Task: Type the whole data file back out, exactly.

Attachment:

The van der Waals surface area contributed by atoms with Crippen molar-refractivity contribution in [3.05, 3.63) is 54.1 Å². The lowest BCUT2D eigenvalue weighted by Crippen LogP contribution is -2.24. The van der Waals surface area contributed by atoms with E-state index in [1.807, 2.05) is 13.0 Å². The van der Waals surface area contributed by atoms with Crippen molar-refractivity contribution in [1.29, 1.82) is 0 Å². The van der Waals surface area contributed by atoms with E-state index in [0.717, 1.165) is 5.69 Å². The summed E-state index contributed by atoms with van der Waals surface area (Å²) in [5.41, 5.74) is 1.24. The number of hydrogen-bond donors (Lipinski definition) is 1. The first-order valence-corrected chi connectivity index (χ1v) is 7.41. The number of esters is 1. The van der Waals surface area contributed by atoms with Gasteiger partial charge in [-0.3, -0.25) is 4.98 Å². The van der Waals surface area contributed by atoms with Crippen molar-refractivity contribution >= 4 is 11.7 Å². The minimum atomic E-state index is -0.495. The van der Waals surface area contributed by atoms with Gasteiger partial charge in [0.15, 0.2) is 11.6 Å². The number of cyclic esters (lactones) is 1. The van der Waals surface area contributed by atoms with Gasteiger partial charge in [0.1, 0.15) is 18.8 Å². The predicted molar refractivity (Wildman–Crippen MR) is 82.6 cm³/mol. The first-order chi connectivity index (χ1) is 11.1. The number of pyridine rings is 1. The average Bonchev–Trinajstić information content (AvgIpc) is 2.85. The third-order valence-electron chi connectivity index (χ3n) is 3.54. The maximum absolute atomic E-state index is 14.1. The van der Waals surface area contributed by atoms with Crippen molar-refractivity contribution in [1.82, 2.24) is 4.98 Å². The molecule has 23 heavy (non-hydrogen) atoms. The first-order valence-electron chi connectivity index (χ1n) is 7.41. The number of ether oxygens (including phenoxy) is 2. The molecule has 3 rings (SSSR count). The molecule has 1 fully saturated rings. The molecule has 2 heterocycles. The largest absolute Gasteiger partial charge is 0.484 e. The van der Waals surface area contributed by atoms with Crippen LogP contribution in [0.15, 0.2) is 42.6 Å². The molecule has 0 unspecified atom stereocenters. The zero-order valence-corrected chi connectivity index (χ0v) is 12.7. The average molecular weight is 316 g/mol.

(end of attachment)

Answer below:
The van der Waals surface area contributed by atoms with Crippen molar-refractivity contribution in [3.05, 3.63) is 54.1 Å². The lowest BCUT2D eigenvalue weighted by Crippen LogP contribution is -2.24. The van der Waals surface area contributed by atoms with E-state index in [1.807, 2.05) is 13.0 Å². The van der Waals surface area contributed by atoms with Crippen molar-refractivity contribution in [1.29, 1.82) is 0 Å². The van der Waals surface area contributed by atoms with E-state index in [0.717, 1.165) is 5.69 Å². The summed E-state index contributed by atoms with van der Waals surface area (Å²) in [5.41, 5.74) is 1.24. The number of hydrogen-bond donors (Lipinski definition) is 1. The first-order valence-corrected chi connectivity index (χ1v) is 7.41. The number of esters is 1. The van der Waals surface area contributed by atoms with Gasteiger partial charge in [-0.3, -0.25) is 4.98 Å². The van der Waals surface area contributed by atoms with Crippen molar-refractivity contribution >= 4 is 11.7 Å². The minimum atomic E-state index is -0.495. The van der Waals surface area contributed by atoms with Gasteiger partial charge in [0.15, 0.2) is 11.6 Å². The number of cyclic esters (lactones) is 1. The van der Waals surface area contributed by atoms with Gasteiger partial charge in [0.1, 0.15) is 18.8 Å². The predicted molar refractivity (Wildman–Crippen MR) is 82.6 cm³/mol. The first-order chi connectivity index (χ1) is 11.1. The number of pyridine rings is 1. The average Bonchev–Trinajstić information content (AvgIpc) is 2.85. The third-order valence-electron chi connectivity index (χ3n) is 3.54. The maximum absolute atomic E-state index is 14.1. The van der Waals surface area contributed by atoms with Crippen molar-refractivity contribution in [1.82, 2.24) is 4.98 Å². The molecule has 23 heavy (non-hydrogen) atoms. The first-order valence-electron chi connectivity index (χ1n) is 7.41. The number of ether oxygens (including phenoxy) is 2. The molecule has 3 rings (SSSR count). The molecule has 1 fully saturated rings. The molecule has 2 heterocycles. The largest absolute Gasteiger partial charge is 0.484 e. The van der Waals surface area contributed by atoms with Crippen LogP contribution in [0.15, 0.2) is 42.6 Å². The molecule has 0 unspecified atom stereocenters. The zero-order valence-corrected chi connectivity index (χ0v) is 12.7. The average molecular weight is 316 g/mol.